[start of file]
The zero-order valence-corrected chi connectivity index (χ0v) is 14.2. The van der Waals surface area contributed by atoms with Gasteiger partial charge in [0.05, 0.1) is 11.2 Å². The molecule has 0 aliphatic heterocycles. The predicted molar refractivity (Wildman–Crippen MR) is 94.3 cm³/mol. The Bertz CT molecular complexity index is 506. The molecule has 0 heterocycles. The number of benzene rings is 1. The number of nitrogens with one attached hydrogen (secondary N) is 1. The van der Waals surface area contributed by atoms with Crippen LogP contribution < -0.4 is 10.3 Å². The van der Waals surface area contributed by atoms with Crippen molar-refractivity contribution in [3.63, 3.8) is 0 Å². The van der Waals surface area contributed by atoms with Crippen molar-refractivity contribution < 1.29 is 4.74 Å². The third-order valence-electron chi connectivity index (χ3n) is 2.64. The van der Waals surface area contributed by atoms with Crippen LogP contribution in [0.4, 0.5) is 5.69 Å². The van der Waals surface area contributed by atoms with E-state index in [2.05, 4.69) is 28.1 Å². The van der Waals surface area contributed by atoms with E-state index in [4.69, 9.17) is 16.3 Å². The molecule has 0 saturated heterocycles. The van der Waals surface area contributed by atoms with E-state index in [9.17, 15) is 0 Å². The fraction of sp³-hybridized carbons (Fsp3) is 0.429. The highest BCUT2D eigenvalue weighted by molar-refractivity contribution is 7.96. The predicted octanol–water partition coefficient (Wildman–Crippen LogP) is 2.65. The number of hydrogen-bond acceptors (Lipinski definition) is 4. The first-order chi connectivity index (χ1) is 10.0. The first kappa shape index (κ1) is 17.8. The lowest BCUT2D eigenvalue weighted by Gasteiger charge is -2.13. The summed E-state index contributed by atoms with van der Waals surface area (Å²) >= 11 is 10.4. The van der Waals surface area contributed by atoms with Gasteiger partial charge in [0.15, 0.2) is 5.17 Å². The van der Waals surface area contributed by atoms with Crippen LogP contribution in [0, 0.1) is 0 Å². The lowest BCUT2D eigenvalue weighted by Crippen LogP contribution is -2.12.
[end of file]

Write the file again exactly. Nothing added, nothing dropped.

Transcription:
The zero-order valence-corrected chi connectivity index (χ0v) is 14.2. The van der Waals surface area contributed by atoms with Gasteiger partial charge in [0.05, 0.1) is 11.2 Å². The molecule has 0 aliphatic heterocycles. The predicted molar refractivity (Wildman–Crippen MR) is 94.3 cm³/mol. The Bertz CT molecular complexity index is 506. The molecule has 0 heterocycles. The number of benzene rings is 1. The number of nitrogens with one attached hydrogen (secondary N) is 1. The van der Waals surface area contributed by atoms with Crippen LogP contribution < -0.4 is 10.3 Å². The van der Waals surface area contributed by atoms with Crippen molar-refractivity contribution in [3.63, 3.8) is 0 Å². The van der Waals surface area contributed by atoms with Crippen molar-refractivity contribution < 1.29 is 4.74 Å². The third-order valence-electron chi connectivity index (χ3n) is 2.64. The van der Waals surface area contributed by atoms with Crippen LogP contribution in [0.4, 0.5) is 5.69 Å². The van der Waals surface area contributed by atoms with E-state index in [2.05, 4.69) is 28.1 Å². The van der Waals surface area contributed by atoms with E-state index in [4.69, 9.17) is 16.3 Å². The molecule has 0 saturated heterocycles. The van der Waals surface area contributed by atoms with E-state index in [9.17, 15) is 0 Å². The fraction of sp³-hybridized carbons (Fsp3) is 0.429. The highest BCUT2D eigenvalue weighted by molar-refractivity contribution is 7.96. The predicted octanol–water partition coefficient (Wildman–Crippen LogP) is 2.65. The number of hydrogen-bond acceptors (Lipinski definition) is 4. The first-order chi connectivity index (χ1) is 10.0. The first kappa shape index (κ1) is 17.8. The lowest BCUT2D eigenvalue weighted by Gasteiger charge is -2.13. The summed E-state index contributed by atoms with van der Waals surface area (Å²) >= 11 is 10.4. The van der Waals surface area contributed by atoms with Gasteiger partial charge in [0.15, 0.2) is 5.17 Å². The van der Waals surface area contributed by atoms with Crippen LogP contribution in [0, 0.1) is 0 Å². The lowest BCUT2D eigenvalue weighted by Crippen LogP contribution is -2.12.